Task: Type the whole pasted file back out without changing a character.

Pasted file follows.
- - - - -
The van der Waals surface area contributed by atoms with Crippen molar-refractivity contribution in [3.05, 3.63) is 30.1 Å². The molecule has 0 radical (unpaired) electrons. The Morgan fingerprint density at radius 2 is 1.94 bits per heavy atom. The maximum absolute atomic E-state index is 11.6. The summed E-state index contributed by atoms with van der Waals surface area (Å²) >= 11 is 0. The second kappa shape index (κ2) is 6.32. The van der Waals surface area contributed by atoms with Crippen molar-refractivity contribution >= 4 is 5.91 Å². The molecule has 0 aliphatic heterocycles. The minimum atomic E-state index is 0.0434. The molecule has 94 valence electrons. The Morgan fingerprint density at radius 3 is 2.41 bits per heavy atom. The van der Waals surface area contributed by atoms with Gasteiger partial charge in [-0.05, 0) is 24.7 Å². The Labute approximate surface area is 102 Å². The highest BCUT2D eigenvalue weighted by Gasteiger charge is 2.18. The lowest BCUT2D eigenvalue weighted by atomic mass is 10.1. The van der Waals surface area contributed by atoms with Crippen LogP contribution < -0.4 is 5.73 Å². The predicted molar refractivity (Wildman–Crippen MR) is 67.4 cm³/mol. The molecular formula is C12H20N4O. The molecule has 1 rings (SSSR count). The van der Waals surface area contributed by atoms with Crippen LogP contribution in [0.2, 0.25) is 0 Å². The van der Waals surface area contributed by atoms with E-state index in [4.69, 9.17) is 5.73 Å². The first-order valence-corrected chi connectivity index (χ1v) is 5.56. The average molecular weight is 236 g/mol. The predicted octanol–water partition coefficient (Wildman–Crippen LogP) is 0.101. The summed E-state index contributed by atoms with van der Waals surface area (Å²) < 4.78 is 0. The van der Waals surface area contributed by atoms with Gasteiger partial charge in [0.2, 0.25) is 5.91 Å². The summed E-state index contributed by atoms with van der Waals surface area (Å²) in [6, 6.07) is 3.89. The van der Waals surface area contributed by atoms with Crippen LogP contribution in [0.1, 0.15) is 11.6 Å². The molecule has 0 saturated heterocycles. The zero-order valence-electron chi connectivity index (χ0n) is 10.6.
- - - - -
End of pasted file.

The van der Waals surface area contributed by atoms with Crippen molar-refractivity contribution in [3.05, 3.63) is 30.1 Å². The molecule has 0 radical (unpaired) electrons. The Morgan fingerprint density at radius 2 is 1.94 bits per heavy atom. The maximum absolute atomic E-state index is 11.6. The summed E-state index contributed by atoms with van der Waals surface area (Å²) >= 11 is 0. The second kappa shape index (κ2) is 6.32. The van der Waals surface area contributed by atoms with Crippen molar-refractivity contribution >= 4 is 5.91 Å². The molecule has 0 aliphatic heterocycles. The minimum atomic E-state index is 0.0434. The molecule has 94 valence electrons. The Morgan fingerprint density at radius 3 is 2.41 bits per heavy atom. The van der Waals surface area contributed by atoms with Gasteiger partial charge in [-0.05, 0) is 24.7 Å². The Labute approximate surface area is 102 Å². The highest BCUT2D eigenvalue weighted by Gasteiger charge is 2.18. The lowest BCUT2D eigenvalue weighted by atomic mass is 10.1. The van der Waals surface area contributed by atoms with Crippen LogP contribution < -0.4 is 5.73 Å². The predicted molar refractivity (Wildman–Crippen MR) is 67.4 cm³/mol. The molecular formula is C12H20N4O. The molecule has 1 rings (SSSR count). The van der Waals surface area contributed by atoms with Crippen LogP contribution in [0.2, 0.25) is 0 Å². The van der Waals surface area contributed by atoms with E-state index in [4.69, 9.17) is 5.73 Å². The first-order valence-corrected chi connectivity index (χ1v) is 5.56. The average molecular weight is 236 g/mol. The predicted octanol–water partition coefficient (Wildman–Crippen LogP) is 0.101. The summed E-state index contributed by atoms with van der Waals surface area (Å²) < 4.78 is 0. The van der Waals surface area contributed by atoms with Gasteiger partial charge in [0.2, 0.25) is 5.91 Å². The summed E-state index contributed by atoms with van der Waals surface area (Å²) in [6, 6.07) is 3.89. The van der Waals surface area contributed by atoms with Crippen LogP contribution in [0.1, 0.15) is 11.6 Å². The molecule has 0 saturated heterocycles. The zero-order valence-electron chi connectivity index (χ0n) is 10.6.